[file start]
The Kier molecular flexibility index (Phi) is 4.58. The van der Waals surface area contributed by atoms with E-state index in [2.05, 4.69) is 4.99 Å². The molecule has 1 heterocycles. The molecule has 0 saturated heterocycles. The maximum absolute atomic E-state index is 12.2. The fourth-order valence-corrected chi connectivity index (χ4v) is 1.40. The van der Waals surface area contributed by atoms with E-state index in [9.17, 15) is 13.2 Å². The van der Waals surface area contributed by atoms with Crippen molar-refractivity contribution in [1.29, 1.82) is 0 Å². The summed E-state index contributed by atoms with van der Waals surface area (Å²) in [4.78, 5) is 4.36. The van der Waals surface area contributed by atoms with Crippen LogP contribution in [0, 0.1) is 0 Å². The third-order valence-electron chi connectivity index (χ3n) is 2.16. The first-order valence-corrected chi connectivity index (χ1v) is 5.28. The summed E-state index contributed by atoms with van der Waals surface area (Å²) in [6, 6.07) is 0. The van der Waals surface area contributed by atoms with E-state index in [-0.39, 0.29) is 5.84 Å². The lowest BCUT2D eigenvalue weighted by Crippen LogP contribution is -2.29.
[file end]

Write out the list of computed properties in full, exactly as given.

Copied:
The Kier molecular flexibility index (Phi) is 4.58. The van der Waals surface area contributed by atoms with E-state index in [2.05, 4.69) is 4.99 Å². The molecule has 1 heterocycles. The molecule has 0 saturated heterocycles. The maximum absolute atomic E-state index is 12.2. The fourth-order valence-corrected chi connectivity index (χ4v) is 1.40. The van der Waals surface area contributed by atoms with E-state index in [9.17, 15) is 13.2 Å². The van der Waals surface area contributed by atoms with Crippen molar-refractivity contribution in [1.29, 1.82) is 0 Å². The summed E-state index contributed by atoms with van der Waals surface area (Å²) in [4.78, 5) is 4.36. The van der Waals surface area contributed by atoms with Crippen LogP contribution in [0, 0.1) is 0 Å². The third-order valence-electron chi connectivity index (χ3n) is 2.16. The first-order valence-corrected chi connectivity index (χ1v) is 5.28. The summed E-state index contributed by atoms with van der Waals surface area (Å²) in [6, 6.07) is 0. The van der Waals surface area contributed by atoms with E-state index in [-0.39, 0.29) is 5.84 Å². The lowest BCUT2D eigenvalue weighted by Crippen LogP contribution is -2.29.